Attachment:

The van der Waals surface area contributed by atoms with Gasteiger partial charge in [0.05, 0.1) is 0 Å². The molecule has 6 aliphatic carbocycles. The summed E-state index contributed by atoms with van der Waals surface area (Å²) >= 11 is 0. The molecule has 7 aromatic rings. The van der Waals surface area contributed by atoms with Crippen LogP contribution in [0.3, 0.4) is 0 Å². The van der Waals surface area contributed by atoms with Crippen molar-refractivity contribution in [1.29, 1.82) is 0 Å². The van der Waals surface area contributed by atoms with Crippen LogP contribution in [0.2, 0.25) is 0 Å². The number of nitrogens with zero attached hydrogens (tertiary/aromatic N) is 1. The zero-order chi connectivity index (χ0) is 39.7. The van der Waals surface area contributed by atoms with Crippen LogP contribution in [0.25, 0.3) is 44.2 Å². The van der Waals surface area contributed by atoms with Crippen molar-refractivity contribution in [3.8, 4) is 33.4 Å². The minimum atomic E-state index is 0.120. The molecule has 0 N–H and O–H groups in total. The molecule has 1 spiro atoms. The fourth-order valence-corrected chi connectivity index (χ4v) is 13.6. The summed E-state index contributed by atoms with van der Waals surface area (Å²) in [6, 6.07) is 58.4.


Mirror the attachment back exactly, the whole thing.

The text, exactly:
The van der Waals surface area contributed by atoms with Gasteiger partial charge in [0.05, 0.1) is 0 Å². The molecule has 6 aliphatic carbocycles. The summed E-state index contributed by atoms with van der Waals surface area (Å²) >= 11 is 0. The molecule has 7 aromatic rings. The van der Waals surface area contributed by atoms with Crippen LogP contribution in [0.3, 0.4) is 0 Å². The van der Waals surface area contributed by atoms with Crippen molar-refractivity contribution in [1.29, 1.82) is 0 Å². The van der Waals surface area contributed by atoms with Crippen LogP contribution in [0.2, 0.25) is 0 Å². The number of nitrogens with zero attached hydrogens (tertiary/aromatic N) is 1. The zero-order chi connectivity index (χ0) is 39.7. The van der Waals surface area contributed by atoms with Crippen LogP contribution in [0.25, 0.3) is 44.2 Å². The van der Waals surface area contributed by atoms with Crippen molar-refractivity contribution in [3.8, 4) is 33.4 Å². The minimum atomic E-state index is 0.120. The molecule has 0 N–H and O–H groups in total. The molecule has 1 spiro atoms. The fourth-order valence-corrected chi connectivity index (χ4v) is 13.6. The summed E-state index contributed by atoms with van der Waals surface area (Å²) in [6, 6.07) is 58.4.